A financial advisor can also help you research different revenue streams as well as any government or tax benefits you may be eligible for. He or she may also be able to help square away costs and planning for future health care costs and other aging-related expenses.

5. Get your retirement paperwork in order.

Although no one likes to think about their ultimate demise, it’s something you can’t avoid. Instead of delaying your plans, take the initiative to put your estate and other paperwork in order. This will provide peace of mind and stability not only for you, but your family. The main things that you will need are an estate plan, a last will and testament and powers of attorney for both financial and health care matters. You’ll also need to establish beneficiaries for life insurance plans, retirement accounts and shared assets. Finally, you should also consider a living will that details information like funeral arrangements, plans for family heirlooms and the like.

At the same time, getting your paperwork in order means making sure all your documents are stored somewhere safe. Be sure to have personal data like your Social Security number, date of birth, bank account numbers, insurance policy numbers and digital passwords in a safe and organized place so that anyone who needs it can readily access it.

6. Research senior lifestyle options.

What sort of lifestyle do you want as you age? Do you want to remain in your current home, or would you prefer to move somewhere like a retirement community where you’ll have a smaller living space but far fewer tasks and responsibilities? The answer can definitely be “both,” but it’s important to remember that as you age, you will more than likely require additional assistance in order to live safely and independently. Long term care insurance options should be weighed to help offset the costs of changing needs.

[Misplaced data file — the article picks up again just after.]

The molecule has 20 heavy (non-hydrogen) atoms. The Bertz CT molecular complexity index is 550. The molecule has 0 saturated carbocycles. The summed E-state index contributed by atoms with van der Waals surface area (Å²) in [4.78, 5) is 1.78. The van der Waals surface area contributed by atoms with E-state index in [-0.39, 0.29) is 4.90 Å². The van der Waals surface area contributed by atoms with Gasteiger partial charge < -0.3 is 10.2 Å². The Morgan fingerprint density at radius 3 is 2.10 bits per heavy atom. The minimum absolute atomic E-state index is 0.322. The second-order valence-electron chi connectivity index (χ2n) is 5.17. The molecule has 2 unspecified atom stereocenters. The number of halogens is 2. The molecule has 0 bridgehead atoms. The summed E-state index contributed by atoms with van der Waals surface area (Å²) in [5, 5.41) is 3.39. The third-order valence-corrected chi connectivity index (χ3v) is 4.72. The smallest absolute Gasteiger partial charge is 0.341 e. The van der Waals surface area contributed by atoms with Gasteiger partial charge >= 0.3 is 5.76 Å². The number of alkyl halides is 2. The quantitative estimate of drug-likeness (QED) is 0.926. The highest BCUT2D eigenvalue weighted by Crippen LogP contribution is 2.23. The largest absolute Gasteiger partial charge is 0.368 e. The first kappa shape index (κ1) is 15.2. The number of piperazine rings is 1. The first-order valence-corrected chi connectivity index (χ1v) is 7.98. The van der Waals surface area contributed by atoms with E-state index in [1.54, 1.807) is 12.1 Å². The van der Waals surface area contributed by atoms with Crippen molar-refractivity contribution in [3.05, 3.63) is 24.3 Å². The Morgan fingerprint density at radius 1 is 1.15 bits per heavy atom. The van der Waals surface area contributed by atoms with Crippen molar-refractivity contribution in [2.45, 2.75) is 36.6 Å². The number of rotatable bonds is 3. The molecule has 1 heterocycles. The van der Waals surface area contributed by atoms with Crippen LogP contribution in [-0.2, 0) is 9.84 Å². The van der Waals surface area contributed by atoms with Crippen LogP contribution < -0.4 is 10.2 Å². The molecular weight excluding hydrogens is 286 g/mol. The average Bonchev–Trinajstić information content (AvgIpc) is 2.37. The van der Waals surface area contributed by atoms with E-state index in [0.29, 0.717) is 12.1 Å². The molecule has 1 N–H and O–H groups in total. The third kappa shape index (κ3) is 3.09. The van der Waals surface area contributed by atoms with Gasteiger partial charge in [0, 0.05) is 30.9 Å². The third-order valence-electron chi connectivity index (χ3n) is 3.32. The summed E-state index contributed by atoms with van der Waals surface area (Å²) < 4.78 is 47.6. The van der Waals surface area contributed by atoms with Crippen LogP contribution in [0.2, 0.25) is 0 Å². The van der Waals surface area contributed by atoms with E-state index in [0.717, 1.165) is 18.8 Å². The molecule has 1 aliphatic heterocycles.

If you’d like to remain in your current home, start planning for any modifications that might be needed so that you can age in place. If you’d like to move to a retirement community like The Village at Gainesville, start doing your research to determine what sort of place and location you’d like to live in. You can even tour your options and put your name down on a waiting list – it’s all up to you.

7. Downsize and declutter.

Let’s face it: most of us have way too much stuff in our home, thanks to a lifetime of gathering mementos, heirlooms and the like. No matter what you plan for the future, it’s beneficial to take stock of your possessions and start paring them down.

If you end up moving into senior living or a smaller space, you’ll need to get rid of items due to a space issue. If you remain in your current home the space may be all right, but getting rid of extemporaneous items will be a great boon to your family and heirs. This is a great time to hand off family heirlooms so your family members can enjoy them, and declutter your basement, garage and other spaces so you can better enjoy your current living situation.

“Whether you’re retiring tomorrow or ten years from now, there’s no downside to beginning to plan your transition,” says Wayne. “Anything you can do now will greatly help you down the road so that you can better enjoy this next phase of life with a carefree, worry-free attitude.”

Protect your legacy with a well-lived retirement at The Village.

Discover financial flexibility and convenient services and amenities at our senior living community in Gainesville, FL. Here, you can choose how to live each day and feel the security of care if your needs happen to change. Experience our active lifestyle before you set your plans in motion when you visit us for a personal tour.